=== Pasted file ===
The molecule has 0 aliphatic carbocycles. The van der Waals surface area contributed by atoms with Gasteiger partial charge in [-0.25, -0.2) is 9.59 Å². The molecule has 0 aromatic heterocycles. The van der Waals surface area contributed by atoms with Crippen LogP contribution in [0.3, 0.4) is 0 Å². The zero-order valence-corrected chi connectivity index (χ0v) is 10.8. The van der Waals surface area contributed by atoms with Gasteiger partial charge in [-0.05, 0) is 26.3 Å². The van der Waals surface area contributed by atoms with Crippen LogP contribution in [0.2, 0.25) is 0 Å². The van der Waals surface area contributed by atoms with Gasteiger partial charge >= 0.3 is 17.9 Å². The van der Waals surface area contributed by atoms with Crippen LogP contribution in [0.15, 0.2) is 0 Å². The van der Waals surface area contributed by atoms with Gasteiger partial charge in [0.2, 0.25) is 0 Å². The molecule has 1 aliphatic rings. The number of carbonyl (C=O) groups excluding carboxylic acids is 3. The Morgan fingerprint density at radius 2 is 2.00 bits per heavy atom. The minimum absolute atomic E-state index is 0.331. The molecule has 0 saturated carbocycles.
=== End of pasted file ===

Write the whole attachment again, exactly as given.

The molecule has 0 aliphatic carbocycles. The van der Waals surface area contributed by atoms with Gasteiger partial charge in [-0.25, -0.2) is 9.59 Å². The molecule has 0 aromatic heterocycles. The van der Waals surface area contributed by atoms with Crippen LogP contribution in [0.3, 0.4) is 0 Å². The zero-order valence-corrected chi connectivity index (χ0v) is 10.8. The van der Waals surface area contributed by atoms with Gasteiger partial charge in [-0.05, 0) is 26.3 Å². The van der Waals surface area contributed by atoms with Crippen LogP contribution in [0.2, 0.25) is 0 Å². The van der Waals surface area contributed by atoms with Gasteiger partial charge >= 0.3 is 17.9 Å². The van der Waals surface area contributed by atoms with Crippen LogP contribution in [0.15, 0.2) is 0 Å². The van der Waals surface area contributed by atoms with Gasteiger partial charge in [0.2, 0.25) is 0 Å². The molecule has 1 aliphatic rings. The number of carbonyl (C=O) groups excluding carboxylic acids is 3. The Morgan fingerprint density at radius 2 is 2.00 bits per heavy atom. The minimum absolute atomic E-state index is 0.331. The molecule has 0 saturated carbocycles.